I was sad to miss Burberry and Vogue‘s evening with The xx while I was traveling in Brazil recently, but was delighted to be invited by my lovely friends at Burberry, to come to the penultimate performance at the Park Avenue Armory.
Entering in a side entrance on Sixty-sixth Street, we were led to a small, cellar-like room where we were told we’d be starting. It was clear the band wasn’t going to perform in this tiny room filled with benches, so we sat and waited until we were told to turn off our phones and then guided down a maze of dark passages, with the odd light illuminating the collection of Armory antiques in the labyrinth below the building.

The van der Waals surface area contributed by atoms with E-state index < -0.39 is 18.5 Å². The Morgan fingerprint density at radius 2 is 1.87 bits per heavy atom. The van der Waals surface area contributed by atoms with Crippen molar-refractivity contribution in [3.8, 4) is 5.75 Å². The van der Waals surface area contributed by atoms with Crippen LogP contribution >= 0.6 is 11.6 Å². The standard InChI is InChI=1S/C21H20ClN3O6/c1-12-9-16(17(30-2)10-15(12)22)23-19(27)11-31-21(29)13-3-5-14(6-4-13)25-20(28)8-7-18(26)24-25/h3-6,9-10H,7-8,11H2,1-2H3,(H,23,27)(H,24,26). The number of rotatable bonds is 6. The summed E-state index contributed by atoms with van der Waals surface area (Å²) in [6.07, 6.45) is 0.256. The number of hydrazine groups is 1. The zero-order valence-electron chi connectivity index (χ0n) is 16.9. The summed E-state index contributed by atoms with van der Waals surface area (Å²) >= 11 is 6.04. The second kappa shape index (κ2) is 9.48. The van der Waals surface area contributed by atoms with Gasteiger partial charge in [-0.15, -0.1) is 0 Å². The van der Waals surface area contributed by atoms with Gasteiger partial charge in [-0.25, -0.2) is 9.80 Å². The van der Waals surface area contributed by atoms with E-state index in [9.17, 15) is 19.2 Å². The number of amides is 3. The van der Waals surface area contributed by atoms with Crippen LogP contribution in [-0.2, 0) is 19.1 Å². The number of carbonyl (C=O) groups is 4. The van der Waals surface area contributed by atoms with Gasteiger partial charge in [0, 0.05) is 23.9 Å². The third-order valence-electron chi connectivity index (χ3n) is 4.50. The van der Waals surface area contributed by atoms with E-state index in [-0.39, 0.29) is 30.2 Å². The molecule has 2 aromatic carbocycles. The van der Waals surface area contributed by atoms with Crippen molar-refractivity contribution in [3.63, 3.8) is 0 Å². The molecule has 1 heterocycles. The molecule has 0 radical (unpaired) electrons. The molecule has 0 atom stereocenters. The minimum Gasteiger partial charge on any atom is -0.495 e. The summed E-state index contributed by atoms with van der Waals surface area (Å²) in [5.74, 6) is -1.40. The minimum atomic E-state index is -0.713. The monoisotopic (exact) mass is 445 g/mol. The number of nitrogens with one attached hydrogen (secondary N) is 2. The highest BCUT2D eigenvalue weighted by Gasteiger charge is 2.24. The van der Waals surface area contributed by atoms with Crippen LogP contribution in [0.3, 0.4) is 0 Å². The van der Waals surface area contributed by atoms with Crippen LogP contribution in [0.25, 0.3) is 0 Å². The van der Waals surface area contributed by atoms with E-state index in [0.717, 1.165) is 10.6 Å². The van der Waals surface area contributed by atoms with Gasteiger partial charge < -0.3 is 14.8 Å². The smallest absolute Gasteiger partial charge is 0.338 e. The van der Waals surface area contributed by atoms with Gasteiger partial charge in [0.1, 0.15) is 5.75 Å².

Soon we were led out of the passages, up a ramp, and into a small white cube, where the band was waiting in a sunken stage. We (all forty-five of us!) took our places around the perimeter of a square stage.
The performance was haunting and mesmerizing and so different than any other show I’ve ever experienced. It was so intimate. We were standing just an arm’s distance away from the band.
Initially, you felt that the cube you’re standing in is a solid structure, but as the band played, projections from outside filtered onto the walls of the structure and you began to realize that the cube had been set up in the center of the humongous hall, a room I’ve been in many times, for various shows and events. It wasn’t until the lights turned off, leaving you in the pitch black, and eventually turned on again, when the cube’s curtains were lifted, that you felt the sheer scale of the hall compared to the small piece of staging the audience shared with the band. I read afterwards that the band wanted to create the reverse experience of a traditional rock show, and they certainly did that successfully.
Photo: Courtesy of Kate Foley